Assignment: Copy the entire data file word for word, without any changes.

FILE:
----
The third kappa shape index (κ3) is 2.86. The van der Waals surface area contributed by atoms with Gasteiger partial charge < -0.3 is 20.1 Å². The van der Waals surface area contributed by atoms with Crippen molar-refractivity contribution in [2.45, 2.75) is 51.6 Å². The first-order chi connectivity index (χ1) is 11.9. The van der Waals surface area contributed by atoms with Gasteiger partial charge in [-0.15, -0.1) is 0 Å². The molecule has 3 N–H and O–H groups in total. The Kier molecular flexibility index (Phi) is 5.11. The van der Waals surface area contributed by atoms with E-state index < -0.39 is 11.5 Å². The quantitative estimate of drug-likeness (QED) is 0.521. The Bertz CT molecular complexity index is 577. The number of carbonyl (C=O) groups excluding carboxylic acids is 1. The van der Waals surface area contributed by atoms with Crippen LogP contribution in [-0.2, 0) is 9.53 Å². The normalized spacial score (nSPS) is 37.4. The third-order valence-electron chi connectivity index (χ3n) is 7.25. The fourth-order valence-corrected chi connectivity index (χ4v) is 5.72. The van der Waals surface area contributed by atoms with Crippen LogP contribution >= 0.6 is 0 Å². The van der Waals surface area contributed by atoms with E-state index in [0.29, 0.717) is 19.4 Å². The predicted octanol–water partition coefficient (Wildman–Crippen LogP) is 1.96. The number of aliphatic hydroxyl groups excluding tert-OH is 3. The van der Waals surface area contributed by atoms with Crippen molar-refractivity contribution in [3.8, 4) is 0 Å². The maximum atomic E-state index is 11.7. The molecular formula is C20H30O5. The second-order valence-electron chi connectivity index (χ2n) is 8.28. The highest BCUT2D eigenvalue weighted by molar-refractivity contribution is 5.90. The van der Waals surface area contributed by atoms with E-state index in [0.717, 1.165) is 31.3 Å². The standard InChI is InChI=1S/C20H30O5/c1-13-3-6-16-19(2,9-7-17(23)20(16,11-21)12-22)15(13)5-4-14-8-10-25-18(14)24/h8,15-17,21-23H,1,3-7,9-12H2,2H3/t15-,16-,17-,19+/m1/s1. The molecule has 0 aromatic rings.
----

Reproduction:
The third kappa shape index (κ3) is 2.86. The van der Waals surface area contributed by atoms with Gasteiger partial charge < -0.3 is 20.1 Å². The van der Waals surface area contributed by atoms with Crippen molar-refractivity contribution in [2.45, 2.75) is 51.6 Å². The first-order chi connectivity index (χ1) is 11.9. The van der Waals surface area contributed by atoms with Gasteiger partial charge in [-0.15, -0.1) is 0 Å². The molecule has 3 N–H and O–H groups in total. The Kier molecular flexibility index (Phi) is 5.11. The van der Waals surface area contributed by atoms with E-state index < -0.39 is 11.5 Å². The quantitative estimate of drug-likeness (QED) is 0.521. The Bertz CT molecular complexity index is 577. The number of carbonyl (C=O) groups excluding carboxylic acids is 1. The van der Waals surface area contributed by atoms with Crippen LogP contribution in [-0.2, 0) is 9.53 Å². The normalized spacial score (nSPS) is 37.4. The third-order valence-electron chi connectivity index (χ3n) is 7.25. The fourth-order valence-corrected chi connectivity index (χ4v) is 5.72. The van der Waals surface area contributed by atoms with Crippen LogP contribution >= 0.6 is 0 Å². The van der Waals surface area contributed by atoms with E-state index in [0.29, 0.717) is 19.4 Å². The predicted octanol–water partition coefficient (Wildman–Crippen LogP) is 1.96. The number of aliphatic hydroxyl groups excluding tert-OH is 3. The van der Waals surface area contributed by atoms with Crippen molar-refractivity contribution in [3.8, 4) is 0 Å². The maximum atomic E-state index is 11.7. The molecular formula is C20H30O5. The second-order valence-electron chi connectivity index (χ2n) is 8.28. The highest BCUT2D eigenvalue weighted by molar-refractivity contribution is 5.90. The van der Waals surface area contributed by atoms with E-state index in [0.717, 1.165) is 31.3 Å². The standard InChI is InChI=1S/C20H30O5/c1-13-3-6-16-19(2,9-7-17(23)20(16,11-21)12-22)15(13)5-4-14-8-10-25-18(14)24/h8,15-17,21-23H,1,3-7,9-12H2,2H3/t15-,16-,17-,19+/m1/s1. The molecule has 0 aromatic rings.